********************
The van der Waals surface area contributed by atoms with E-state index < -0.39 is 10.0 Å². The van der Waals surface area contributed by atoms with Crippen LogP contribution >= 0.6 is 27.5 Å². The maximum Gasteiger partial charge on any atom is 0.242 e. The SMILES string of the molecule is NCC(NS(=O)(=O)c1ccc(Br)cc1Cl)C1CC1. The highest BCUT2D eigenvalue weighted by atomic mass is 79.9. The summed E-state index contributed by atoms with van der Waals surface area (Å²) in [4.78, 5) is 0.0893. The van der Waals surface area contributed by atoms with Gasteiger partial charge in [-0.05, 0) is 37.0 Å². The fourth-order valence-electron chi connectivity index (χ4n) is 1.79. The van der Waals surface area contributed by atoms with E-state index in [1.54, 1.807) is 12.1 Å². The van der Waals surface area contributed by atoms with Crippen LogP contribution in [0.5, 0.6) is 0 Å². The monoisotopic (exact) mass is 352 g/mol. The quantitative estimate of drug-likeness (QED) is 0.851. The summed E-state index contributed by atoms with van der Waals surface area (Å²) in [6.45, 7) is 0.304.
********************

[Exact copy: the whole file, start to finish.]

The van der Waals surface area contributed by atoms with E-state index < -0.39 is 10.0 Å². The van der Waals surface area contributed by atoms with Crippen LogP contribution >= 0.6 is 27.5 Å². The maximum Gasteiger partial charge on any atom is 0.242 e. The SMILES string of the molecule is NCC(NS(=O)(=O)c1ccc(Br)cc1Cl)C1CC1. The highest BCUT2D eigenvalue weighted by atomic mass is 79.9. The summed E-state index contributed by atoms with van der Waals surface area (Å²) in [4.78, 5) is 0.0893. The van der Waals surface area contributed by atoms with Gasteiger partial charge in [-0.05, 0) is 37.0 Å². The fourth-order valence-electron chi connectivity index (χ4n) is 1.79. The van der Waals surface area contributed by atoms with E-state index in [1.54, 1.807) is 12.1 Å². The van der Waals surface area contributed by atoms with Crippen LogP contribution in [0.5, 0.6) is 0 Å². The monoisotopic (exact) mass is 352 g/mol. The quantitative estimate of drug-likeness (QED) is 0.851. The summed E-state index contributed by atoms with van der Waals surface area (Å²) in [6.45, 7) is 0.304.